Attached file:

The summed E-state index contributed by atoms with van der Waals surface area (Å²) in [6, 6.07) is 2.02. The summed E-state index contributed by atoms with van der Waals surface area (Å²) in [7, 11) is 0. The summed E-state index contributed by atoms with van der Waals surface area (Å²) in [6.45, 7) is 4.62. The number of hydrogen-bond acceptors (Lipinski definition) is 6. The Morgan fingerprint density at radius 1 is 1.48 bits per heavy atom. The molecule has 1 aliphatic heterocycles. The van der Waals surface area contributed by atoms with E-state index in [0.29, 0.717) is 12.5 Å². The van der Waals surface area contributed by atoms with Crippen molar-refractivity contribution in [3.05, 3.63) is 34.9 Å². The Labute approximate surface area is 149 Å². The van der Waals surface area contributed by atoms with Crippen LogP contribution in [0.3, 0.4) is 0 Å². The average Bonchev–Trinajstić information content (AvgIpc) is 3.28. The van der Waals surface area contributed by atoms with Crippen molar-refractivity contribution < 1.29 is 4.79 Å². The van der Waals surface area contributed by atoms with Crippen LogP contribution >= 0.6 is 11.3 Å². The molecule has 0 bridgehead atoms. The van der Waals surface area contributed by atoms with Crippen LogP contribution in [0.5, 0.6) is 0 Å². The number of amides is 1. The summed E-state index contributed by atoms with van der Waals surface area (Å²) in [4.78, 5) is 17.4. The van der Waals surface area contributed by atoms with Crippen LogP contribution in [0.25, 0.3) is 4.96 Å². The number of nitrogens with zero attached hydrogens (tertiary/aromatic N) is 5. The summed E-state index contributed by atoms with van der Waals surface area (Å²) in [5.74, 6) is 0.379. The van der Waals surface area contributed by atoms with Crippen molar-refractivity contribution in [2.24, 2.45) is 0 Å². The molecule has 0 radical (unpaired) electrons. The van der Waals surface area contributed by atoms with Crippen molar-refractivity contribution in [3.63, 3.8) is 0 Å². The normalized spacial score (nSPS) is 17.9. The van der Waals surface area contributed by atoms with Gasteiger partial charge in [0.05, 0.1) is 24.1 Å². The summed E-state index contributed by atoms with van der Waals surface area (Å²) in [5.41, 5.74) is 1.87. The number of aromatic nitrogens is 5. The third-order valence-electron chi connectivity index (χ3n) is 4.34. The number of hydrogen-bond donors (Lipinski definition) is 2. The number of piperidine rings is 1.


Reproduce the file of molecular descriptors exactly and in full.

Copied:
The summed E-state index contributed by atoms with van der Waals surface area (Å²) in [6, 6.07) is 2.02. The summed E-state index contributed by atoms with van der Waals surface area (Å²) in [7, 11) is 0. The summed E-state index contributed by atoms with van der Waals surface area (Å²) in [6.45, 7) is 4.62. The number of hydrogen-bond acceptors (Lipinski definition) is 6. The Morgan fingerprint density at radius 1 is 1.48 bits per heavy atom. The molecule has 1 aliphatic heterocycles. The van der Waals surface area contributed by atoms with E-state index in [0.29, 0.717) is 12.5 Å². The van der Waals surface area contributed by atoms with Crippen molar-refractivity contribution in [3.05, 3.63) is 34.9 Å². The Labute approximate surface area is 149 Å². The van der Waals surface area contributed by atoms with Crippen LogP contribution in [0.3, 0.4) is 0 Å². The average Bonchev–Trinajstić information content (AvgIpc) is 3.28. The van der Waals surface area contributed by atoms with Crippen molar-refractivity contribution < 1.29 is 4.79 Å². The van der Waals surface area contributed by atoms with Crippen LogP contribution >= 0.6 is 11.3 Å². The molecule has 0 bridgehead atoms. The van der Waals surface area contributed by atoms with Crippen LogP contribution in [0.5, 0.6) is 0 Å². The number of amides is 1. The summed E-state index contributed by atoms with van der Waals surface area (Å²) in [4.78, 5) is 17.4. The van der Waals surface area contributed by atoms with Crippen LogP contribution in [0.25, 0.3) is 4.96 Å². The number of nitrogens with zero attached hydrogens (tertiary/aromatic N) is 5. The summed E-state index contributed by atoms with van der Waals surface area (Å²) in [5.74, 6) is 0.379. The van der Waals surface area contributed by atoms with Crippen molar-refractivity contribution in [2.24, 2.45) is 0 Å². The molecule has 0 radical (unpaired) electrons. The van der Waals surface area contributed by atoms with Crippen molar-refractivity contribution in [3.63, 3.8) is 0 Å². The normalized spacial score (nSPS) is 17.9. The van der Waals surface area contributed by atoms with Gasteiger partial charge in [0.05, 0.1) is 24.1 Å². The summed E-state index contributed by atoms with van der Waals surface area (Å²) in [5.41, 5.74) is 1.87. The number of aromatic nitrogens is 5. The third-order valence-electron chi connectivity index (χ3n) is 4.34. The number of hydrogen-bond donors (Lipinski definition) is 2. The number of piperidine rings is 1.